Female Rohingya refugees in Bangladesh formed a support group and moved to the ICC urging them to investigate the ongoing genocide against Rohingyas.
Female Rohingya refugees have created a support group called Shanti Mohila (peace women) in Bangladesh’s Cox’s Bazar district.
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None of these women knew each other before fleeing Myanmar more than a year ago but grief and trauma brought them together leading them to meet frequently in refugee camps.
“Our fathers and brothers shot, our sisters and mothers raped. Little children were cut into pieces and thrown into the fire. They grabbed our children out of our arms,” said a refugee woman who did not wish to be named while speaking to Al-Jazeera.
But they do not wish to be seen as victims. Through telling their stories, they want to raise awareness and hope to achieve justice.
“They killed my husband and my son and raped my daughter in front of me. Why did they humiliate us? Why did they cut my husband and son into pieces?” asks another woman.
The group submitted a formal request to the International Criminal Court (ICC) last May urging an investigation against genocide and persecution of the Rohingyas in Myanmar.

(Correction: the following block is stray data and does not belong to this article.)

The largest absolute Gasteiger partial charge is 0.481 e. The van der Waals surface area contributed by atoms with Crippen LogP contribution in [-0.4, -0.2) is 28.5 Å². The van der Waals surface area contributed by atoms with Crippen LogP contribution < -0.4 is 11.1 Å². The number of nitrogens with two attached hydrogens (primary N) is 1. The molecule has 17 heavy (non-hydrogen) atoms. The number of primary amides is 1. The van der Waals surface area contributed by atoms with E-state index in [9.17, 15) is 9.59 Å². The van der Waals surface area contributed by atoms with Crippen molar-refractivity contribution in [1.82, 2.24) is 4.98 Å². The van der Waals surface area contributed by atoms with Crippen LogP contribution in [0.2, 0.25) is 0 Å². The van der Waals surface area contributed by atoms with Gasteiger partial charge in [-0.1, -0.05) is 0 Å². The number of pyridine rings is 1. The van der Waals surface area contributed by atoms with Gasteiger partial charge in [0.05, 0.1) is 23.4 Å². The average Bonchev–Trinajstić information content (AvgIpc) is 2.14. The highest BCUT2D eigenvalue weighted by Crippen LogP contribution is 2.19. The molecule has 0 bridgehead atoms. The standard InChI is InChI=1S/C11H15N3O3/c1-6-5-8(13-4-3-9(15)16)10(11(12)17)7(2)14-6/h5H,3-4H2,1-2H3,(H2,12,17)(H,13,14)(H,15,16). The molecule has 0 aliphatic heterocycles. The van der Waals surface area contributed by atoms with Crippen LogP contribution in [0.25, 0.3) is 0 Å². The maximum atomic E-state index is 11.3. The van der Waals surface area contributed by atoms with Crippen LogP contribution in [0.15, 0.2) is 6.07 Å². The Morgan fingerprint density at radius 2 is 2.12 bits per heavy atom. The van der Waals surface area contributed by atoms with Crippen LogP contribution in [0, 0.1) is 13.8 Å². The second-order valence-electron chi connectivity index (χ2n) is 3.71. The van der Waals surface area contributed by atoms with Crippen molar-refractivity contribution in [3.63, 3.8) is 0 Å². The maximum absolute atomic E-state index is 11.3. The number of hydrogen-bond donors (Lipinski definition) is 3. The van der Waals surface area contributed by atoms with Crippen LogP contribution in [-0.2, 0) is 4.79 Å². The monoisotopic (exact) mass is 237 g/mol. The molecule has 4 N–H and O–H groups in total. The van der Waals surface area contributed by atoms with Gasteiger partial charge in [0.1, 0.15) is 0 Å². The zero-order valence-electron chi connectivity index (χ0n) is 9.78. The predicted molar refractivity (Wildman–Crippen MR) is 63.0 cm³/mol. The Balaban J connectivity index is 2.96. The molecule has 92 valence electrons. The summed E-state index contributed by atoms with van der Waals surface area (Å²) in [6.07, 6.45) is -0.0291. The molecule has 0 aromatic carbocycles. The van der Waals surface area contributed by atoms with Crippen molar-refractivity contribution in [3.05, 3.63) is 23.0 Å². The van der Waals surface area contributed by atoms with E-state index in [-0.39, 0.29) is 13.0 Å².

The Rohingyas an ethnic and religious Muslim minority in Myanmar are being persecuted by the majority Buddhists in Myanmar’s Rakhine state.
More than 900,000 Rohingya live in Bangladesh’s Cox’s Bazar district, the vast majority in camps, according to the United Nations.
About 700,000 of them arrived in the four months after deadly attacks by Rohingya insurgents on Myanmar security forces in August 2017 were followed by military operations that the United Nations and human rights groups said, targeted civilians.
ICC is now conducting a preliminary examination which might lead to an official investigation. A legal Non-Governmental Organization (NGO), Legal Action Worldwide is representing the women.
The women say that they want the world to know is that they are not victims or refugees but human beings who deserve justice.